Healthcare & Pharmaceuticals

Pope urges COVID inoculations, says vaccines are humanity's friends

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ABOARD THE PAPAL PLANE, Sept 15 (Reuters) - Pope Francis said on Wednesday he was puzzled why so many people, including some cardinals in Roman Catholic Church hierarchy, have refused to get inoculated against COVID-19.

"It is a bit strange because humanity has a history of friendship with vaccines," he said aboard the plane returning from Slovakia, responding to a question from a reporter about the reasons for vaccine hesitancy.

"As children (we were vaccinated) for measles, polio. All the children were vaccinated and no one said anything," he said.

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Francis, who has been vaccinated against COVID, has often urged others to get inoculated for the common good.

On the plane, he said perhaps some people were afraid at first because there were various vaccines available and some turned out to be "little more than distilled water".

He did not name any vaccines.

Pope Francis speaks to the media on board an Alitalia aircraft enroute from Bratislava's Milan Rastislav Stefanik International airport in Bratislava, Slovakia, back to Rome, September 15, 2021. Tiziana Fabi/Pool via REUTERS

"Even in the College of Cardinals there are some vaccine negationists," he said. "But one of them, poor thing, has been hospitalised with the virus. These are the ironies of life."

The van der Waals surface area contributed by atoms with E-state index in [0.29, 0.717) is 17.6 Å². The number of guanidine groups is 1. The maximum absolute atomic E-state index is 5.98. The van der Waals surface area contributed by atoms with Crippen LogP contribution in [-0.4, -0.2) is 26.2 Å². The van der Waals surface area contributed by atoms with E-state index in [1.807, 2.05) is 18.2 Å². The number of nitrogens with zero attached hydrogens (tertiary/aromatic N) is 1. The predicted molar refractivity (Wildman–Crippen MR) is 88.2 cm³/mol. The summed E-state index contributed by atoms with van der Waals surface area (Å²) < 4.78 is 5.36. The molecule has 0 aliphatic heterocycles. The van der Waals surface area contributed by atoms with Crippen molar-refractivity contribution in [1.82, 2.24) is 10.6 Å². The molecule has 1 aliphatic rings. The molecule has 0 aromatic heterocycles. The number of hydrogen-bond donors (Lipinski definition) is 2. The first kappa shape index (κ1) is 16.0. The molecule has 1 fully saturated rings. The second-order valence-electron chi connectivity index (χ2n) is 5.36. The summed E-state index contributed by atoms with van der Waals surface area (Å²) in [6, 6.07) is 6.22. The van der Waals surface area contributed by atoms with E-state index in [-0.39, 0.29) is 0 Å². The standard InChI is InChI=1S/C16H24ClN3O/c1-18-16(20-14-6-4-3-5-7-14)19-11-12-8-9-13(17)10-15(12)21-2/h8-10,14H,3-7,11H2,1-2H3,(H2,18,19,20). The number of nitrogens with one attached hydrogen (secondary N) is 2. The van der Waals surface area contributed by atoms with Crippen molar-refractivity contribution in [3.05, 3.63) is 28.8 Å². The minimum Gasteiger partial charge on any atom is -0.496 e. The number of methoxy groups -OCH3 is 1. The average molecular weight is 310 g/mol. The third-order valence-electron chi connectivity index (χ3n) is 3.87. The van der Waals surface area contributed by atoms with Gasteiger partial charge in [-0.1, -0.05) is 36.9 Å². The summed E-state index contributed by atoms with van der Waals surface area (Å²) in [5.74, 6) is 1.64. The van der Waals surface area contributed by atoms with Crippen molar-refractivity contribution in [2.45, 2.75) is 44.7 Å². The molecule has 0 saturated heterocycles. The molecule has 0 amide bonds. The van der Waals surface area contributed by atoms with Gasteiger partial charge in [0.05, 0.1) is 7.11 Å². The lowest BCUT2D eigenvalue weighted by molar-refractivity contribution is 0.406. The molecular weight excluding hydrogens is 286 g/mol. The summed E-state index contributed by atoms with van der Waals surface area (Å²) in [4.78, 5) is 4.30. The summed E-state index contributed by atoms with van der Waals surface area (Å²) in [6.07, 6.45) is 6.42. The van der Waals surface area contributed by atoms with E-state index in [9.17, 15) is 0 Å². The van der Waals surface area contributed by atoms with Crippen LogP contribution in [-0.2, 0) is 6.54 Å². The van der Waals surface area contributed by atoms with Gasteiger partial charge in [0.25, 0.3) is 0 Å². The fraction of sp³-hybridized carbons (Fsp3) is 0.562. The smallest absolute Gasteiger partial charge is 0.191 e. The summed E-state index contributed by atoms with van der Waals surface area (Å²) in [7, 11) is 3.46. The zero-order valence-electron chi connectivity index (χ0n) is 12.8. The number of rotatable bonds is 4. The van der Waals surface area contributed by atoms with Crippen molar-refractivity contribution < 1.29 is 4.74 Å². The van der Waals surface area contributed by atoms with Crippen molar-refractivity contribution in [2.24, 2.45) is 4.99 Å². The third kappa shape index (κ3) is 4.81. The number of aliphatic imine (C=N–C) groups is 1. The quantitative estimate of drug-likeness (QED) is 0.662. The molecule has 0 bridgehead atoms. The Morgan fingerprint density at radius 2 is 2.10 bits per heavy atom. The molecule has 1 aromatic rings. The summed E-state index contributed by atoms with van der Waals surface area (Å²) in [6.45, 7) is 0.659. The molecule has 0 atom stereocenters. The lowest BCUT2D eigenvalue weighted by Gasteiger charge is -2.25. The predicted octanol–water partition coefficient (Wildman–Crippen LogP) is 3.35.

Francis did not mention the names of any cardinals.

Cardinal Raymond Burke, a conservative and a vaccine sceptic, was hospitalised in the United States last month after contracting the virus.

Some conservative anti-vaccine bishops, particularly in the United States, have said Catholics should have the possibility of claiming conscientious objection to the vaccine on religious grounds.

But the pope has made clear in the past that he disagrees, never having mentioned the option.

Last month, he issued an appeal on behalf of the nonprofit U.S. group the Ad Council and the public health coalition COVID Collaborative, saying the vaccine should be taken by everyone.

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Reporting by Philip Pullella; Editing by David Gregorio

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